Daniel Quinn's Ishmael

1906 Words8 Pages
The history of the world has shown that people always disagree about the right way to live. There is not a fact or faith that everyone believes or approves because of their religion, experiences, and an individual’s imagination. However, history has shown that most religions, individuals’ perspectives and imaginations would agree with this statement made by Daniel Quinn’s main character of Ishmael: “The world was made for man to conquer and rule, and under human rule it was meant to become a paradise” (Quinn 82). Ishmael by Daniel Quinn is about a gorilla who teaches the narrator a course about Captivity. The gorilla, named Ishmael, wants the narrator and the rest of humanity to have a Leaver mentality because it will prevent their extinction.…show more content…
In Ishmael, Quinn writes about the research he did for Ishmael’s Captivity lessons. The narrator explains that it took him four days to get his research together, which is about the peace-keeping law amongst living beings. Ishmael emphasizes how the world has survived: “You may compete to the full extent of your capabilities, but you may not hunt down your competitors or destroy their food or deny them access to food. In other words, you may compete but you may not wage war” (Quinn 129). Ishmael implies that humanity is forbidden from “[hunting] down [their] competitors or [destroying] their food or [denying] them access to food.” They should fairly compete with the other living beings to meet the peace-keeping law standards. In Into the Wild, there are multiple scenes that shows McCandless developing his hunting skills. In one scene, it shows how he struggled to hunt an animal. Chris shot the animal multiple times to conserve it for his future meals. After he saved it for later, the flies started to get around it. Eventually, he got frustrated attempting to run the flies off and left it for an eagle and three wolfs. Although, McCandless does not really know how to hunt, he allows his “competitors” or animals to hunt in any area by not “[denying] them access to food.” Despite him getting frustrated, McCandless did not “hunt down [his] competitors” or killed the eagle and wolfs while they were eating his hunt. These circumstances did not make McCandless violate “the peace-keeping law” which would make Ishmael approve his new life as a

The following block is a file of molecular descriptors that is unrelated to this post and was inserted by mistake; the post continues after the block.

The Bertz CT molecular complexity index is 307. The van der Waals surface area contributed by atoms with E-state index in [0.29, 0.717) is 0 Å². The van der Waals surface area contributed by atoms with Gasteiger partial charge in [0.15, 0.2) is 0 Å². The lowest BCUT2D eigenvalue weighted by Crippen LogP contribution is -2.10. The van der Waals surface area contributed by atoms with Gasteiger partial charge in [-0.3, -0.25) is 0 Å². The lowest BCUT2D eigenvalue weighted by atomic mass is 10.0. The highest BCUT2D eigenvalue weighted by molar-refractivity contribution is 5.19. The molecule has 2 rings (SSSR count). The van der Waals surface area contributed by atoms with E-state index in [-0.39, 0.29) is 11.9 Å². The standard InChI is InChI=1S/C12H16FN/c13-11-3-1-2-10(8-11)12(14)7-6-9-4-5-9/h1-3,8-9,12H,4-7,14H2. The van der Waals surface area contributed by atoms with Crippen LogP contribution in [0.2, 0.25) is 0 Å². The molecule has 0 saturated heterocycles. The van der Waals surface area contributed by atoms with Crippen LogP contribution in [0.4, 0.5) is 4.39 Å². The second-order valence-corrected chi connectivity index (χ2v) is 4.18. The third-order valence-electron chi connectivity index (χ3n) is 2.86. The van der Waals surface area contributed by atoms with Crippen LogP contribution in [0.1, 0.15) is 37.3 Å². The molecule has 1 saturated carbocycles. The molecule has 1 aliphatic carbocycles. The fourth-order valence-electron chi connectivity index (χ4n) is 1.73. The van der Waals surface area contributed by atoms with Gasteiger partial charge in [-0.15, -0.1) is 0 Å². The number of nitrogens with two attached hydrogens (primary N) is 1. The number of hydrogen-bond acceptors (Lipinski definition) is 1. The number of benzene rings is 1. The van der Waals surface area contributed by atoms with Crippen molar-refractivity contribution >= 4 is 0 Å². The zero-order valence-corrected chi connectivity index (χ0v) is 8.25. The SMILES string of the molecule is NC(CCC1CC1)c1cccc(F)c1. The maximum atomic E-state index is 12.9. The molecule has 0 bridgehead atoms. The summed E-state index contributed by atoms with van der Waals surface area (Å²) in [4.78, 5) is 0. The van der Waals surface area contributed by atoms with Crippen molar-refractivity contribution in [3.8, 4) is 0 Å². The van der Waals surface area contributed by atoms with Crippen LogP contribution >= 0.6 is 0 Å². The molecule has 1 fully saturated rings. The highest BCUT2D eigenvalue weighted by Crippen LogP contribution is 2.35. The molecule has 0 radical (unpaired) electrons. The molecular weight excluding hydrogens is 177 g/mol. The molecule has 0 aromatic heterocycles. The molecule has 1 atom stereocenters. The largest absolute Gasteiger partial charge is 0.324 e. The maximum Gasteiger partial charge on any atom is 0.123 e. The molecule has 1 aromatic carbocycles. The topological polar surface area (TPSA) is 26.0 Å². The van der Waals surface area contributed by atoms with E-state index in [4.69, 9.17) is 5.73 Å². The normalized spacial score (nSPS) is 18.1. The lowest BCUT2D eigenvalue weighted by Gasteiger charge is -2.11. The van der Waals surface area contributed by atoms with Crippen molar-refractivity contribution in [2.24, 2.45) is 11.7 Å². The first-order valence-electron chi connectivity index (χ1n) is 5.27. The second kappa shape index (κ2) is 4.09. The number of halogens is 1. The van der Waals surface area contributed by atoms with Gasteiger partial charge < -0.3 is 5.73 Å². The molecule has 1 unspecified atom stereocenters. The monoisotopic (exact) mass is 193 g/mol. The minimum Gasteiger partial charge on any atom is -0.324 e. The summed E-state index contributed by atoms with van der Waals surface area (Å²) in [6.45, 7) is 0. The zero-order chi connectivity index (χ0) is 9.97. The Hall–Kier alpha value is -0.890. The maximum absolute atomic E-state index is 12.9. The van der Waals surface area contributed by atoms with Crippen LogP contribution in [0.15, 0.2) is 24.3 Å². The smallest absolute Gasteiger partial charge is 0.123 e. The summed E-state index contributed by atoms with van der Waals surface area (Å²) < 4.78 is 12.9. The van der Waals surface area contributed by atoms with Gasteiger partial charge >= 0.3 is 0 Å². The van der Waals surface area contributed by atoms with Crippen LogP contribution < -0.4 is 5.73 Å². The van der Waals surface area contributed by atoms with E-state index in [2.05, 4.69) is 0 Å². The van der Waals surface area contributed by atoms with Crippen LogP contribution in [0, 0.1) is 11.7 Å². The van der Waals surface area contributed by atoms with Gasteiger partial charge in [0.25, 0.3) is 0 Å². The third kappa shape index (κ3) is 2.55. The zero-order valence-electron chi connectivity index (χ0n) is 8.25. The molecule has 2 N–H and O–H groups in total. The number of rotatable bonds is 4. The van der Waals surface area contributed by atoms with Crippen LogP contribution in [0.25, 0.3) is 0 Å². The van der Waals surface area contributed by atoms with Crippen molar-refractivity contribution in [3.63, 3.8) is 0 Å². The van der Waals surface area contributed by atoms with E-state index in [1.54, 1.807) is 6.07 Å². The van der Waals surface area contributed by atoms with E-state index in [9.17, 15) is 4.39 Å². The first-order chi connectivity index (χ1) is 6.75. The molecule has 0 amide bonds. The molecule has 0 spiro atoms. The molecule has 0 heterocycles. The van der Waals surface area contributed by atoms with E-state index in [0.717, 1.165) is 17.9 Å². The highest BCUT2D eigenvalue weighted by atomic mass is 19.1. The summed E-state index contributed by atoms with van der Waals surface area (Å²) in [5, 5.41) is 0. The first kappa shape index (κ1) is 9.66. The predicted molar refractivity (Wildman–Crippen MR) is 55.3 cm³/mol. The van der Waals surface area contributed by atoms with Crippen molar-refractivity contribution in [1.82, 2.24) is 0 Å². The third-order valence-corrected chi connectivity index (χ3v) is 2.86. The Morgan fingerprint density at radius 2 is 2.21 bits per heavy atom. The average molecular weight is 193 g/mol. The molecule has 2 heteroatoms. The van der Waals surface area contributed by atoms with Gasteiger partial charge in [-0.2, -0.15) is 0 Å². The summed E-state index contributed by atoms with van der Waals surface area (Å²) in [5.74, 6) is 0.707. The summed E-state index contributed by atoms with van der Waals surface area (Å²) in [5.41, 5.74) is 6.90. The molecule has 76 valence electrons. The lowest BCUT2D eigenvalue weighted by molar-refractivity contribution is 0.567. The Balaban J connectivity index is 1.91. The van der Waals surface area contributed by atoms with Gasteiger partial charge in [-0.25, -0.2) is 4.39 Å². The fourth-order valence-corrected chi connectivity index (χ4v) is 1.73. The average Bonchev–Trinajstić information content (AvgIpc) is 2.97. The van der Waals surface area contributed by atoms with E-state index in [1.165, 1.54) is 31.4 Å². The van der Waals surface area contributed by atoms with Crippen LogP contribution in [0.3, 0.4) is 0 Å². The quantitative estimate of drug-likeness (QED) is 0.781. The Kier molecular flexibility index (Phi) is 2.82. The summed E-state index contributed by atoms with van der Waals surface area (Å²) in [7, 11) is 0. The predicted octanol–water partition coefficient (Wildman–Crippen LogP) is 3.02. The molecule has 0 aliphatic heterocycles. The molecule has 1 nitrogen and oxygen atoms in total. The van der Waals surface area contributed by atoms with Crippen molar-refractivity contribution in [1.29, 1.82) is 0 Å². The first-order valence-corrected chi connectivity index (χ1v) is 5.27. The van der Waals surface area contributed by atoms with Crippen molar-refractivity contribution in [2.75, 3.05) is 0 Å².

More about Daniel Quinn's Ishmael

Open Document